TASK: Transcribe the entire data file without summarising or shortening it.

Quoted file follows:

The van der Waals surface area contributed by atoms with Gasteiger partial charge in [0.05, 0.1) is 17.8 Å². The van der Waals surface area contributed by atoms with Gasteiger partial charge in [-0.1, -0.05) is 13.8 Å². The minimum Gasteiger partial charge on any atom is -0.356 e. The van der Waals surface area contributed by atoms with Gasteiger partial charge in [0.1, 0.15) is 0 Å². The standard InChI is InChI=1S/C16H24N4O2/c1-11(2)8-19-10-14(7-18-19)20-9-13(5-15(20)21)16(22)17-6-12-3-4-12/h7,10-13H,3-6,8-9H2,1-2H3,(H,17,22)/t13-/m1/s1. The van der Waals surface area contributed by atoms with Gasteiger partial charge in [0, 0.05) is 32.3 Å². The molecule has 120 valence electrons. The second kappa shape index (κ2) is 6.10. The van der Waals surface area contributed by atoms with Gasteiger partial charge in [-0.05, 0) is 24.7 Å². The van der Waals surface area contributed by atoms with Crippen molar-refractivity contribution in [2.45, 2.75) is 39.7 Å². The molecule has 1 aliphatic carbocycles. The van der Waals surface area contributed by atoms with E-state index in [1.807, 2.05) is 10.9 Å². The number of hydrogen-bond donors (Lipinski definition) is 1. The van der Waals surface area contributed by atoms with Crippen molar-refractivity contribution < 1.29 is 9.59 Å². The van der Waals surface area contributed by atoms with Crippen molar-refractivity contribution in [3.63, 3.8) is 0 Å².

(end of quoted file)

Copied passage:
The van der Waals surface area contributed by atoms with Gasteiger partial charge in [0.05, 0.1) is 17.8 Å². The van der Waals surface area contributed by atoms with Gasteiger partial charge in [-0.1, -0.05) is 13.8 Å². The minimum Gasteiger partial charge on any atom is -0.356 e. The van der Waals surface area contributed by atoms with Gasteiger partial charge in [0.1, 0.15) is 0 Å². The standard InChI is InChI=1S/C16H24N4O2/c1-11(2)8-19-10-14(7-18-19)20-9-13(5-15(20)21)16(22)17-6-12-3-4-12/h7,10-13H,3-6,8-9H2,1-2H3,(H,17,22)/t13-/m1/s1. The van der Waals surface area contributed by atoms with Gasteiger partial charge in [0, 0.05) is 32.3 Å². The molecule has 120 valence electrons. The second kappa shape index (κ2) is 6.10. The van der Waals surface area contributed by atoms with Gasteiger partial charge in [-0.05, 0) is 24.7 Å². The van der Waals surface area contributed by atoms with Crippen molar-refractivity contribution in [2.45, 2.75) is 39.7 Å². The molecule has 1 aliphatic carbocycles. The van der Waals surface area contributed by atoms with E-state index in [1.807, 2.05) is 10.9 Å². The number of hydrogen-bond donors (Lipinski definition) is 1. The van der Waals surface area contributed by atoms with Crippen molar-refractivity contribution < 1.29 is 9.59 Å². The van der Waals surface area contributed by atoms with Crippen molar-refractivity contribution in [3.63, 3.8) is 0 Å².